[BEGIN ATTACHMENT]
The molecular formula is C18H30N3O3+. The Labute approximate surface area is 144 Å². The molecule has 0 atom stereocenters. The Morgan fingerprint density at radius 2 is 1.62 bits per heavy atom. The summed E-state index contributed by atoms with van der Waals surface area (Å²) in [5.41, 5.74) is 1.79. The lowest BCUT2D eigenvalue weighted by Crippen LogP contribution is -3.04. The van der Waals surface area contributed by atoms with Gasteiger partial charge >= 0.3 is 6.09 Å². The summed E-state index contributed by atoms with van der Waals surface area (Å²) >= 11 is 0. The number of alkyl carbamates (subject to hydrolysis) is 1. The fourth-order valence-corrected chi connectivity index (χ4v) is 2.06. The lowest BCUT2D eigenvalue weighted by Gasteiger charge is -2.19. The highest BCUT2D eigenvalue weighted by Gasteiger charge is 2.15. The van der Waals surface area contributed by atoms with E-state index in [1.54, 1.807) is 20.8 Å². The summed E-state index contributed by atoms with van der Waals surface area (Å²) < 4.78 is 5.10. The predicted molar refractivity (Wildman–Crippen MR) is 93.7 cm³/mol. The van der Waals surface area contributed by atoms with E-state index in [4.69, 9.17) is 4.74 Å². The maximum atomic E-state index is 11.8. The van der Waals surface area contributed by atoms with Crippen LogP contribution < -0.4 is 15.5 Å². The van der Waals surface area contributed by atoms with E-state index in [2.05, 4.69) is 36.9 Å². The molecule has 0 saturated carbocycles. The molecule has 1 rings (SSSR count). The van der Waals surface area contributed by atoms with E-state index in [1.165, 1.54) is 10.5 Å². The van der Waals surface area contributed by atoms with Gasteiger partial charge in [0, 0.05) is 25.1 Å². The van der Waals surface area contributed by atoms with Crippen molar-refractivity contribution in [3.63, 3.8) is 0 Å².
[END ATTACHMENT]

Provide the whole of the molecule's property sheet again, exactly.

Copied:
The molecular formula is C18H30N3O3+. The Labute approximate surface area is 144 Å². The molecule has 0 atom stereocenters. The Morgan fingerprint density at radius 2 is 1.62 bits per heavy atom. The summed E-state index contributed by atoms with van der Waals surface area (Å²) in [5.41, 5.74) is 1.79. The lowest BCUT2D eigenvalue weighted by Crippen LogP contribution is -3.04. The van der Waals surface area contributed by atoms with Gasteiger partial charge >= 0.3 is 6.09 Å². The summed E-state index contributed by atoms with van der Waals surface area (Å²) >= 11 is 0. The number of alkyl carbamates (subject to hydrolysis) is 1. The fourth-order valence-corrected chi connectivity index (χ4v) is 2.06. The lowest BCUT2D eigenvalue weighted by Gasteiger charge is -2.19. The highest BCUT2D eigenvalue weighted by Gasteiger charge is 2.15. The van der Waals surface area contributed by atoms with E-state index in [1.54, 1.807) is 20.8 Å². The summed E-state index contributed by atoms with van der Waals surface area (Å²) < 4.78 is 5.10. The predicted molar refractivity (Wildman–Crippen MR) is 93.7 cm³/mol. The van der Waals surface area contributed by atoms with E-state index in [4.69, 9.17) is 4.74 Å². The maximum atomic E-state index is 11.8. The van der Waals surface area contributed by atoms with Crippen LogP contribution < -0.4 is 15.5 Å². The van der Waals surface area contributed by atoms with E-state index in [2.05, 4.69) is 36.9 Å². The molecule has 0 saturated carbocycles. The molecule has 1 rings (SSSR count). The van der Waals surface area contributed by atoms with E-state index in [1.165, 1.54) is 10.5 Å². The van der Waals surface area contributed by atoms with Gasteiger partial charge in [0, 0.05) is 25.1 Å². The van der Waals surface area contributed by atoms with Crippen molar-refractivity contribution in [3.63, 3.8) is 0 Å².